Device drivers and other trusted modules need to be able to protect themselves against interrupts, have access to privileged instructions, etc., for some part of their operation. The code that requires this access is often a tiny proportion of the total module; however, most operating systems would require that the whole module run in kernel mode, whether linked statically or dynamically loaded. Furthermore, it becomes a property of the code that it runs in kernel mode, rather than the data the code is manipulating.
... <unpriviledged code> begin_KPS(); /* enter privileged section */ TRY ... <privileged code> FINALLY end_KPS(); /* leave privileged section */ END; ... <unpriviledged code>
Figure 5: Coding a Kernel-Privileged Section
Nemesis offers the concept of the Kernel-Privileged Section to meet the requirement for a dynamic and extensible means to provide access to kernel mode. Privileged domains may define sections of their code which need to be executed in kernel mode. In a block-structured language this would naturally be a basic block enclosed with some form of TRY FINALLY construct allowing privileged code to raise exceptions but forcing the thread to leave kernel mode before any handler outside the privileged section is invoked (see Figure 5). The implementation of the Kernel-Privileged Section (i.e. the begin_KPS and end_KPS) is highly processor dependent -- on 68k, MIPS and ARM processors it leads to various traps implemented in a non-procedural manner, while the aim on the Alpha is to implement a PAL instruction to achieve the desired effect.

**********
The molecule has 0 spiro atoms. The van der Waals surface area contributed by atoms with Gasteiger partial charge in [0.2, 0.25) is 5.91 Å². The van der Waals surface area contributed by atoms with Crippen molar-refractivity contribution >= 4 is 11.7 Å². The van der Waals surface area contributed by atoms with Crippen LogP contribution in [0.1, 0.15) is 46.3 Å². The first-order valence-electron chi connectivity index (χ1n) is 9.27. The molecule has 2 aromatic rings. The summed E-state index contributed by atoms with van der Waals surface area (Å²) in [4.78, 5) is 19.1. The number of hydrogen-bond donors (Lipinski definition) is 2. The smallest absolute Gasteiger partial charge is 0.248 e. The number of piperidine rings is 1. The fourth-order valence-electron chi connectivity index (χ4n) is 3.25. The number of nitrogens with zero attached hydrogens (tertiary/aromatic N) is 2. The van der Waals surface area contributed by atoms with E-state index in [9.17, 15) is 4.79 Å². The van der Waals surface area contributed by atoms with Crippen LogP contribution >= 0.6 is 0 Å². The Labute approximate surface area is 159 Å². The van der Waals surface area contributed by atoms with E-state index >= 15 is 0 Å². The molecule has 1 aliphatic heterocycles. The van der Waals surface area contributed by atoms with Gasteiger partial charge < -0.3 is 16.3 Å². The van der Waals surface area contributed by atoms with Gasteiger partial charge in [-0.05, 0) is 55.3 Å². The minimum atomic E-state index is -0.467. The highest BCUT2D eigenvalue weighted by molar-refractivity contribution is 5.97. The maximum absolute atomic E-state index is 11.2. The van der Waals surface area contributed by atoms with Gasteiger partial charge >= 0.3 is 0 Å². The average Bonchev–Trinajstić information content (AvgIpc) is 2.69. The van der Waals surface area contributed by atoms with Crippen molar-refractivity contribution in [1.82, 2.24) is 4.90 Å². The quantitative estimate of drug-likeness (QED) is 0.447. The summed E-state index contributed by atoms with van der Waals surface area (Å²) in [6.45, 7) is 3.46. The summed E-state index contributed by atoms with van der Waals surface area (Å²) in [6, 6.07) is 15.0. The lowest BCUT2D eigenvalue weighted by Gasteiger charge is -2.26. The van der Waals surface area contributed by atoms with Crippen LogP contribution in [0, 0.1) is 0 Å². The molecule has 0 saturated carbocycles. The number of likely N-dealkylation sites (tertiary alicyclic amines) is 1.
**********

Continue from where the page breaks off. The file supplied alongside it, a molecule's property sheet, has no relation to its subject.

In many ways the Kernel-Privileged Section idea is akin to using locked critical sections for currency control, whereas most other operating systems have a model of kernel mode access more akin to monitored procedures.